By Catherine Wagley
By Channing Sargent
By L.A. Weekly critics
By Amanda Lewis
By Catherine Wagley
By Carol Cheh
By Keegan Hamilton
By Bill Raden
Writing in his travelogue of industrial misery, The Road to Wigan Pier, George Orwell admitted to being repulsed by the physique of the typical Englishman with his “lank ugly hair growing down his legs and the backs of his arms and in an ugly patch on his chest.” Compared to Asians, Orwell found, “the white man is generally ill-shaped, and when he grows fat he bulges in improbable places.” These observations were 20th-century reverb of Jonathan Swift’s own nausea provoked by the Western body — and body politic — as he expressed it in Gulliver’s Travels, his 1726 satire about a traveler to “remote nations of the world.” Consider his description of the Yahoos, the savage creatures that Lemuel Gulliver encounters in the land of the Houyhnhnms.
“Their heads and breasts,” Swift wrote, “were covered with a thick hair, some frizzled, and others lank; they had beards like goats, and a long ridge of hair down their backs, and the fore parts of their legs and feet .?.?.” The Yahoos are all the more hideous, Gulliver realizes, because they are mirror images of humanity. Even though Swift’s book is political from start to finish, the Yahoos — a term now used to denote the irrational mob — are the creatures in Gulliver’s Travels that push modern liberals’ fear buttons, whereas it is the tiny Lilliputians who grab the attention of the connoisseurs of spectacle and whimsy. It is also the Lilliputians, not the Yahoos, who reign over the Actors’ Gang production of Joshua Zeller’s adaptation of Swift’s story.
Zeller and director P. Adam Walsh have created a compact retelling that packs all of Swift’s bawdy and scatological wit into a 90-minute, very adult show that, perversely, can nonetheless be presented to older children. The action unfolds against a backdrop of massive, colored rags that may suggest national flags or the sails of doomed ships. Gulliver (the very likable Keythe Farley), who, except for his wife Mary (Molly O’Neill), is the only character costumed by Shannon A. Kennedy in contemporary 18th-century clothing, is a ship’s surgeon and eventual sea captain. He is first washed ashore on Lilliput, a nation of homunculi who befriend Gulliver and harness his enormous strength to subdue their great political enemy, the island of Blefuscu. (The two sides have been at war for years over the correct way to break open an egg.)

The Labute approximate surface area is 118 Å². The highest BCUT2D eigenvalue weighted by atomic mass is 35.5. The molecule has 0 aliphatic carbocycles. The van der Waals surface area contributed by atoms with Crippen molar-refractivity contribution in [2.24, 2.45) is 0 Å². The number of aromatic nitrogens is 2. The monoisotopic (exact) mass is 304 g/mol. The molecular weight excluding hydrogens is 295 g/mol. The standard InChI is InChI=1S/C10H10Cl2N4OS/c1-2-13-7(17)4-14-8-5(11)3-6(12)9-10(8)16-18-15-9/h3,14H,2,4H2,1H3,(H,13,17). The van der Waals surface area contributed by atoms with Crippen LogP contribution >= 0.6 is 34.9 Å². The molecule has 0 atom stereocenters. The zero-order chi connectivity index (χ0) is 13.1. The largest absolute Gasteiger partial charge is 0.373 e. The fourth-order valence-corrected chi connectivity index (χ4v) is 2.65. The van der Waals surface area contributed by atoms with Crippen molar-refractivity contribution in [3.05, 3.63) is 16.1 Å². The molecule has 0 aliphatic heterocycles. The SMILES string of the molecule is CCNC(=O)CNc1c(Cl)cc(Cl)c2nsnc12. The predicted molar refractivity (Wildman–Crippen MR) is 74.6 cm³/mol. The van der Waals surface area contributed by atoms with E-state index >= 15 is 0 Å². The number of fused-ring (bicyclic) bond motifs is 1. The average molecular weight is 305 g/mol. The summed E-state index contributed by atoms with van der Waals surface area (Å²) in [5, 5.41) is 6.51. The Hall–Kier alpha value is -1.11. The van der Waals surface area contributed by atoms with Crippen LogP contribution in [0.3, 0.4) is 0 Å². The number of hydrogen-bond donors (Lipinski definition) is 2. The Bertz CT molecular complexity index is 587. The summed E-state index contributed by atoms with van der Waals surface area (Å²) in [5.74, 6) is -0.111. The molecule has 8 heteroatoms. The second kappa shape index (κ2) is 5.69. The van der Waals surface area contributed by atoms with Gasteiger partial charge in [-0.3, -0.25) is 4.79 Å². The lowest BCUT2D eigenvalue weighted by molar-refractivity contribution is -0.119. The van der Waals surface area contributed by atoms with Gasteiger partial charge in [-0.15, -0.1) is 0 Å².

Audiences traditionally love the Lilliput story, which forms, after all, the commercial heart of the comic-book and movie-cartoon editions of Gulliver’s Travels. There is an endearing appeal about the tale of an average man being declared a semideity by tiny people and the focusing of all that is noble in said man even when he’s offered the chance to behave very badly. Walsh’s version wins us over through the warmth of his staging, which incorporates John Burton’s shadow puppetry along with lighting and sound effects (by François-Pierre Couture and Jason Tuttle, respectively) to illustrate Gulliver’s prodigious size — including the enormousness of his excrement, which drops from the skies on Lilliputians like fecal boulders.
As visually arresting as the remaining three nations are, the evening never quite matches the magic or the level of human folly of the Lilliput scene, which may explain why we don’t feel the trip is exactly over by play’s end. From Lilliput, Gulliver ventures to its opposite, Brobdingnag, the land of the giants, where he becomes a sideshow freak and a plaything of an empty-headed queen, before arriving on the flying island of Laputa, populated by academics engaged in the most useless formulations and studies. The show comes visually back to life here, with the appearance of Laputians whose heads are wrapped with pulsating glow sticks — indicating thoughts that are communicated telepathically.
Until now, Zeller and Walsh have shown admirable restraint in refraining from translating Swift’s barbs about religious and political intolerance to modern circumstances. Inevitably, perhaps, instead of the scenes in which Gulliver beholds the spirits of history’s immortals, we get a history-of-the-world video, ending with the image of George W. Bush, although, I suppose, we’re free to not hiss. Then, finally, we arrive in the land of the Houyhnhnms, the wise, saintly horses who are served by the unruly Yahoos.
George Orwell, the despiser of hairy bodies, was one of those people who seem to have a love-hate view of Swift. More important, Orwell incorporated aspects of Gulliver’s Travels even as he dismembered its author for being “incurious” and “reactionary.” Swift’s attempts to invent doggerel names and words would be refined by Orwell, who created Newspeak, Oceania’s official language in 1984;Laputa, Swift’s flying island representing England, becomes Airstrip One in the same Orwell novel, and the former’s permanent war with Blefuscu matches the perennial combat of 1984’s three superstates. If the past is prologue to the future, then Swift’s “remote nations” foretold Orwell’s great dystopia of the 20th century. No wonder he found that in the early chapters of Gulliver’s Travels,“every word of them is relevant today; in places they contain quite detailed prophecies of the political horrors of our own time.”